There are many who are searching for happiness. But, what is happiness? And, how do we obtain it? First of all, it is important to define happiness. A simple definition would be “a state of well-being.” Many people may not be diagnosed with depression, so to speak. But if they were honest with themselves, a large portion would have to admit that they are not in the best state of well-being – which means that they are not truly happy.
So, what determines our happiness? Research suggest that 50% of our happiness comes from genes, 10% from our life circumstances, and 40% from what we do. This last percentage (40%) is very critical because it tells us that we can do something about our happiness. Granted, some may have to do a little more than others (because of what they are born with or their life circumstances). But because genetics and circumstances do not account for 100% of our happiness, we can say that no one is doomed to unhappiness.
What are some things we can do to help us experience happiness? To answer this question, researchers have studied the lives of genuinely happy people and discovered some common habits or characteristics that they display. Here are a just a few of them:
They develop skills of resilience
Resilience is the ability to bounce back after adversity. Dr. Jaime Kurtz (a psychologist) tells us that happy people don’t live in denial and are not of touch with reality. They have just learned to develop coping strategies to deal effectively with difficulties. This includes knowing to look for something good in adversity, take steps to deal with their situations, and learn how to live with difficulties they can’t change.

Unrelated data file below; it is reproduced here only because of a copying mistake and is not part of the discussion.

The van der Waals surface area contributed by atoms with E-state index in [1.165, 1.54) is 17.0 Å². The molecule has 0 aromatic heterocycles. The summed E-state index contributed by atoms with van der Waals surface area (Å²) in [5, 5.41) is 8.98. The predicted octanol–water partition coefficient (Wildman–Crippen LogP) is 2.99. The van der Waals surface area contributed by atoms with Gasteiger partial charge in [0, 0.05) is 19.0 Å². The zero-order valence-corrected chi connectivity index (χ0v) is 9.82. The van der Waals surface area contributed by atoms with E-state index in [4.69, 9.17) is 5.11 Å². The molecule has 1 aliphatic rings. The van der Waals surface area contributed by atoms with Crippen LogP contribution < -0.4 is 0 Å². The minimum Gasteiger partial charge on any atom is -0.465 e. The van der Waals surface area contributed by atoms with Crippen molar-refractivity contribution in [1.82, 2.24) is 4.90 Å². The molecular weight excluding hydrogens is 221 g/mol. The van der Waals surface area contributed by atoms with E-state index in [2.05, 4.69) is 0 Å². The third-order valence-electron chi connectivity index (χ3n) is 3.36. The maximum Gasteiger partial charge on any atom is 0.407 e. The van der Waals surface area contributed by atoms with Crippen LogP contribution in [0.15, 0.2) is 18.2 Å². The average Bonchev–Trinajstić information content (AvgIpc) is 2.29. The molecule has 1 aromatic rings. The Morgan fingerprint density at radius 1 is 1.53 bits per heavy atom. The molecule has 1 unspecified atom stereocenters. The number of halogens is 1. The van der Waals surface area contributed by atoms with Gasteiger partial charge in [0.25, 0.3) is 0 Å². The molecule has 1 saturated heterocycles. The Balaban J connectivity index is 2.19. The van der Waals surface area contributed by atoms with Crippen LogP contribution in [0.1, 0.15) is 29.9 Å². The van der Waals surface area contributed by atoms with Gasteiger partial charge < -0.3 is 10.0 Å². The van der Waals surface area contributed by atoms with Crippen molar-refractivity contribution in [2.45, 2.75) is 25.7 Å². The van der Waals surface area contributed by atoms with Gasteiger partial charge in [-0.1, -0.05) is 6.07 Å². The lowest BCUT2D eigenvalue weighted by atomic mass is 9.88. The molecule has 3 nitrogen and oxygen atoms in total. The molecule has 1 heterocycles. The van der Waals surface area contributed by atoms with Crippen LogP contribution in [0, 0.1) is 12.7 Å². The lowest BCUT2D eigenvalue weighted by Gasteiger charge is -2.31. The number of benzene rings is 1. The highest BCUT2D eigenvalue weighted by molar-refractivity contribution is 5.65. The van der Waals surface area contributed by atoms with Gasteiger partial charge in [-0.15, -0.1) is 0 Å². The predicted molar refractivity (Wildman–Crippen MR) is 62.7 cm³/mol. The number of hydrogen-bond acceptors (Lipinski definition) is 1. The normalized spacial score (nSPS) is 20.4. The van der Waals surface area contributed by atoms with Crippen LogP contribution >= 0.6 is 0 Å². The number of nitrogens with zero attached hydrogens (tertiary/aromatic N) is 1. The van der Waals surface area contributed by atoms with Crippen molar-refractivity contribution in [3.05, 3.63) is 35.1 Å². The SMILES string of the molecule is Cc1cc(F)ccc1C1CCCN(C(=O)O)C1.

They have mutually supportive relationships
The basic summary of years of happiness research reveal that the quality of a person’s social connections (with family, friends, neighbors, etc.) is very closely tied to well-being. It is important to be in relationships where both parties are supporting and encouraging one another. People with quality relationships are less likely to experience loneliness, sadness, etc.
They express gratitude
Happy people look for things or people for whom they are grateful. They spend more time focusing on this than on what they don’t like in their lives. They can even find blessings, so to speak, when things are bad or when facing adversity.
They engage in random deeds of kindness
Studies show that if you do several random acts of kindness each day, this can have a positive impact on your mental health. Happy people tend to do this frequently. Such acts may include, donating money, letting someone get ahead of you in a line, baby sitting for someone who rarely gets “kids free time,” just to name a few.
They don’t compare themselves to others
The happiest people do not constantly compare themselves with the success of others. And, this is especially true for comparisons with people they know – such as neighbors, relatives, or friends.
They tend to be more religious/spiritual
There is evidence that people who are religious and spiritual tend to feel happier. This may be because when we are religious/spiritual we experience more love, wonder, and awe. Experts also tell us that religion, in particular, gives us social support and contact and provides a moral compass, which can also contribute to happiness.
So, how much of these habits do you practice? The good news is that you can become a more happy person by incorporating more of these activities in your life. Happiness is definitely a choice and you can choose to be happy by engaging in these habits. Why not make that decision today? You will be the better for it!
Photo by: Naassom Azevedo